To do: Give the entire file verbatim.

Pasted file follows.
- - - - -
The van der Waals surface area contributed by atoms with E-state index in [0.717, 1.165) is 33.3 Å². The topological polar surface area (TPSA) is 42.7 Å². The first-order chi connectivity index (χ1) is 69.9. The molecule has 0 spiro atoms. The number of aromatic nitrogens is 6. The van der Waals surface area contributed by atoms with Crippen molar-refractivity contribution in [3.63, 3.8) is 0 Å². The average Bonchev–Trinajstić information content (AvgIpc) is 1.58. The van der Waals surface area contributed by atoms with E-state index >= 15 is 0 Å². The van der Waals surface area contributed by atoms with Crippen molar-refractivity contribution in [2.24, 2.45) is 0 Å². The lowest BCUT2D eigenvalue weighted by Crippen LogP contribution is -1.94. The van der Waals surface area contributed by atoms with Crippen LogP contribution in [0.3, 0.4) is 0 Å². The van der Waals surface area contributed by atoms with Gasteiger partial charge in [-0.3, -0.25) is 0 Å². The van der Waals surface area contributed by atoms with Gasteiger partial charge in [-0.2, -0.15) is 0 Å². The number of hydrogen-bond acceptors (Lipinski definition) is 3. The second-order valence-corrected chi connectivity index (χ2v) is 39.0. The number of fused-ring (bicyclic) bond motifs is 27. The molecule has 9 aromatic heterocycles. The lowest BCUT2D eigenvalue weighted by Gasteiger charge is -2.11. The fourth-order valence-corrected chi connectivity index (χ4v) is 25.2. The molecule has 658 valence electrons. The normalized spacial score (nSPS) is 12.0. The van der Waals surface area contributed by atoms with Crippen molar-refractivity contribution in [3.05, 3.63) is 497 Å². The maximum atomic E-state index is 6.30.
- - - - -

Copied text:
The van der Waals surface area contributed by atoms with E-state index in [0.717, 1.165) is 33.3 Å². The topological polar surface area (TPSA) is 42.7 Å². The first-order chi connectivity index (χ1) is 69.9. The molecule has 0 spiro atoms. The number of aromatic nitrogens is 6. The van der Waals surface area contributed by atoms with Crippen molar-refractivity contribution in [3.63, 3.8) is 0 Å². The average Bonchev–Trinajstić information content (AvgIpc) is 1.58. The van der Waals surface area contributed by atoms with E-state index >= 15 is 0 Å². The van der Waals surface area contributed by atoms with Crippen molar-refractivity contribution in [2.24, 2.45) is 0 Å². The lowest BCUT2D eigenvalue weighted by Crippen LogP contribution is -1.94. The van der Waals surface area contributed by atoms with Crippen LogP contribution in [0.3, 0.4) is 0 Å². The van der Waals surface area contributed by atoms with Gasteiger partial charge in [-0.3, -0.25) is 0 Å². The van der Waals surface area contributed by atoms with Gasteiger partial charge in [-0.2, -0.15) is 0 Å². The number of hydrogen-bond acceptors (Lipinski definition) is 3. The second-order valence-corrected chi connectivity index (χ2v) is 39.0. The number of fused-ring (bicyclic) bond motifs is 27. The molecule has 9 aromatic heterocycles. The lowest BCUT2D eigenvalue weighted by Gasteiger charge is -2.11. The fourth-order valence-corrected chi connectivity index (χ4v) is 25.2. The molecule has 658 valence electrons. The normalized spacial score (nSPS) is 12.0. The van der Waals surface area contributed by atoms with Crippen molar-refractivity contribution in [3.05, 3.63) is 497 Å². The maximum atomic E-state index is 6.30.